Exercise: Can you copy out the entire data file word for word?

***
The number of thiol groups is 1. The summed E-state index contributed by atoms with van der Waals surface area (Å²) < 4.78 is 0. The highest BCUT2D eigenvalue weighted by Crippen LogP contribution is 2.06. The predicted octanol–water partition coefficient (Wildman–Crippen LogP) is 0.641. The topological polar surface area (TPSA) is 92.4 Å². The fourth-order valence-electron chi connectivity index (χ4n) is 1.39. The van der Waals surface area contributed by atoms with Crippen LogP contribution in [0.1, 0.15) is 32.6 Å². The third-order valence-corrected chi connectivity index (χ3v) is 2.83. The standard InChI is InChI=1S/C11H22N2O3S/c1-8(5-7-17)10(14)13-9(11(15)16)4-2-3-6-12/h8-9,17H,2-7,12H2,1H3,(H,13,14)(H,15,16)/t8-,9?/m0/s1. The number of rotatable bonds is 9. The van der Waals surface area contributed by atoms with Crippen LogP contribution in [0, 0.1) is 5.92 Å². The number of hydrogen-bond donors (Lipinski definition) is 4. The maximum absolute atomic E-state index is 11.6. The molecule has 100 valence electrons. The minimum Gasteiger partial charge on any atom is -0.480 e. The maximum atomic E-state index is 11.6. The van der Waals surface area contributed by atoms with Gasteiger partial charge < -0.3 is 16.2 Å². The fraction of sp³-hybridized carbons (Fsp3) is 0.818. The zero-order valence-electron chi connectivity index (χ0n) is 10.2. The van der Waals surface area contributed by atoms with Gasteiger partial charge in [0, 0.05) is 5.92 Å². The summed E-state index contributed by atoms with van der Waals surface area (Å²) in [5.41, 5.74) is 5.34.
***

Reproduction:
The number of thiol groups is 1. The summed E-state index contributed by atoms with van der Waals surface area (Å²) < 4.78 is 0. The highest BCUT2D eigenvalue weighted by Crippen LogP contribution is 2.06. The predicted octanol–water partition coefficient (Wildman–Crippen LogP) is 0.641. The topological polar surface area (TPSA) is 92.4 Å². The fourth-order valence-electron chi connectivity index (χ4n) is 1.39. The van der Waals surface area contributed by atoms with Crippen LogP contribution in [0.1, 0.15) is 32.6 Å². The third-order valence-corrected chi connectivity index (χ3v) is 2.83. The standard InChI is InChI=1S/C11H22N2O3S/c1-8(5-7-17)10(14)13-9(11(15)16)4-2-3-6-12/h8-9,17H,2-7,12H2,1H3,(H,13,14)(H,15,16)/t8-,9?/m0/s1. The number of rotatable bonds is 9. The van der Waals surface area contributed by atoms with Crippen LogP contribution in [0, 0.1) is 5.92 Å². The number of hydrogen-bond donors (Lipinski definition) is 4. The maximum absolute atomic E-state index is 11.6. The molecule has 100 valence electrons. The minimum Gasteiger partial charge on any atom is -0.480 e. The maximum atomic E-state index is 11.6. The van der Waals surface area contributed by atoms with Gasteiger partial charge < -0.3 is 16.2 Å². The fraction of sp³-hybridized carbons (Fsp3) is 0.818. The zero-order valence-electron chi connectivity index (χ0n) is 10.2. The van der Waals surface area contributed by atoms with Gasteiger partial charge in [0, 0.05) is 5.92 Å². The summed E-state index contributed by atoms with van der Waals surface area (Å²) in [5.41, 5.74) is 5.34.